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main index   © Jeff Matthews   entry Dec 2011

Everything is Related to Naples
Number 158 in this series. Link to all items here.



The Italian Wars, the Three-Body Problem & the Siege of Naples in 1528

The Siege of Naples by Albert Robida*          
The early 1500s were the times of the "Italian Wars," a series of conflicts between 1494 and 1559 that involved almost all powers in Europe, from small city-states to large nations to the Pope. It is a time of such agonizing complexity and detail that even rock-solid history wonks simply keel over and die in class. Just think: there were seven or eight individual wars specified by date or name (i.e. the Italian War of 1494-98 or the Italian War of 1542-46 or the Italian War of the League of Cambrai), dozens of campaigns and scores of individual land and naval battles as well as sieges of major cities. If you could code it the way you do with chess moves, you might write: IW21-26/Ses24/Sp>Fr to show that in the Italian War of 1521-26 the Battle of Sesia took place in 1524 and Spain beat France.

My move. Ok...uh...IWLoC26-29/SgoNp/HRE>Fr. This means that in the Italian War known as the War of the League of Cognac that lasted from 1526-1529 there was a Siege of Naples in which the forces of the Holy Roman Empire defeated France. (I realize that this nifty and revolutionary system is still a work in progress and that if you actually try to ink all this stuff onto your arm for that history test, you'll look like a gang member.)

It may be helpful to recall what is known in physics as the three-body problem—determining the possible motions of three bodies (say, the sun, earth and moon) which influence each other through gravitation. Perturbations in gravity make the solutions very difficult—or even "arbitrarily complex," as one book I consulted put it. That describes the "Italian wars" very well—arbitrarily complex. Essentially, translated into geopolitics the three bodies in question in the early 1500s are France, Spain, and the Pope. Imagine Europe as the surface of a billiard table. You roll billiard ball number one onto the table—call it France. Keep it rolling so that it caroms off the cushions like crazy. You roll number two onto the table—the Pope (in the form of the powerful entity known as the Papal States (much of north-central Italy). Same thing—keep it rolling. Then you roll number three, Spain—but by the early 1500s, it's not just Spain, since the Spanish king has just (1519) been elected Holy Roman Emperor, Charles V, and he is a Hapsburg; that is, he is of the dynasty that rules the large Austrian holdings in Europe. Spain is really Spain+Holy Roman Empire+Austria and, thus, more the size of a bowling ball on the billiard table. (There are some extraneous marbles on the table, as well: England, the Protestant Reformation, Ottoman incursions in the Mediterranean, etc.) Keep them all going. Now, try to figure where each one is going. They will hit each other a lot. Those collisions are the wars.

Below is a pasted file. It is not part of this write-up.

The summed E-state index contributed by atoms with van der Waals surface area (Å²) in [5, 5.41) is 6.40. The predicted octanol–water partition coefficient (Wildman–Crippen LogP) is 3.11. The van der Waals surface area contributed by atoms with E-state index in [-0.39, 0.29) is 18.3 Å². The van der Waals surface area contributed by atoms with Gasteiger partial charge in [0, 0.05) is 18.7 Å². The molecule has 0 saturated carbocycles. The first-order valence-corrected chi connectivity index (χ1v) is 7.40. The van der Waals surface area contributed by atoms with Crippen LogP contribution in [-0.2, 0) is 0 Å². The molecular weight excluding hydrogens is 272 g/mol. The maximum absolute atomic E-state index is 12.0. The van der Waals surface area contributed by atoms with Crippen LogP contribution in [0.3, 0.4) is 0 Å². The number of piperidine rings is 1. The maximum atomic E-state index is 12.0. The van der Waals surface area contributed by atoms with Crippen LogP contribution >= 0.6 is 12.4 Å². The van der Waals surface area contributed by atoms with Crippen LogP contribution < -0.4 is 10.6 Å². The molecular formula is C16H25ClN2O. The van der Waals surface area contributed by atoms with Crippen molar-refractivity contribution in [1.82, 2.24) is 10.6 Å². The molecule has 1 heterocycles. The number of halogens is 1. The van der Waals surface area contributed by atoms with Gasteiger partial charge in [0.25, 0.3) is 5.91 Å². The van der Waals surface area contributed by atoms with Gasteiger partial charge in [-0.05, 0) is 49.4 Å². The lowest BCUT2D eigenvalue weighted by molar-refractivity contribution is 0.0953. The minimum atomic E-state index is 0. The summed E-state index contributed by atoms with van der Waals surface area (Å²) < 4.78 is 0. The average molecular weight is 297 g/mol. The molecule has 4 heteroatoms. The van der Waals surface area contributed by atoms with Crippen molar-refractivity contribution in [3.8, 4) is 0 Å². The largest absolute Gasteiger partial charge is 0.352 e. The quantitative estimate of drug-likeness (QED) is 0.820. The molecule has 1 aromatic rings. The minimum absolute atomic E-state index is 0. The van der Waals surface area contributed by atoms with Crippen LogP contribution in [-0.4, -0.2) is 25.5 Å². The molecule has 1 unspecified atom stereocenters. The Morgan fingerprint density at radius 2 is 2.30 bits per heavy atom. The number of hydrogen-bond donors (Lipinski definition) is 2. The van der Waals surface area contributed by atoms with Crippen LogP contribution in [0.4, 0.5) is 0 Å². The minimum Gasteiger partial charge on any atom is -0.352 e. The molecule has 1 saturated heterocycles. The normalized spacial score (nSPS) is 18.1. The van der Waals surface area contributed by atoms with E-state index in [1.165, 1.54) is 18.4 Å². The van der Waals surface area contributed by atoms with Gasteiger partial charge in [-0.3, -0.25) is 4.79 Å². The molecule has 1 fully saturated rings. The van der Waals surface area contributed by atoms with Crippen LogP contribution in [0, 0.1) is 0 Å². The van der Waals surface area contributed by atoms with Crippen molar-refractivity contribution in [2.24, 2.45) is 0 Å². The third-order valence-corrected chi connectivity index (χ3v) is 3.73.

France and Spain had evolved into nation states along rather natural lines, but Italy had not been as fortunate. First of all, there was no single Italy; there were northern city-states or duchies and, in the south, a solid ex-kingdom of Naples, now a Spanish vice-realm, part of the Holy Roman Empire. France tried to even up things a bit with said Empire by invading the Duchy of Milan in northern Italy and by enlisting the support of the Pope. The two powers, France and Spain (Empire), thus chose the fragmented north of the Italian peninsula for the main battles, but they also had their eyes on the south, Naples, which they both had been fighting over for centuries. Each side hoped to get the Pope on its side; sometimes it worked and sometimes it didn't. Allegiances changed rapidly over the course of the first three decades of the 1500s.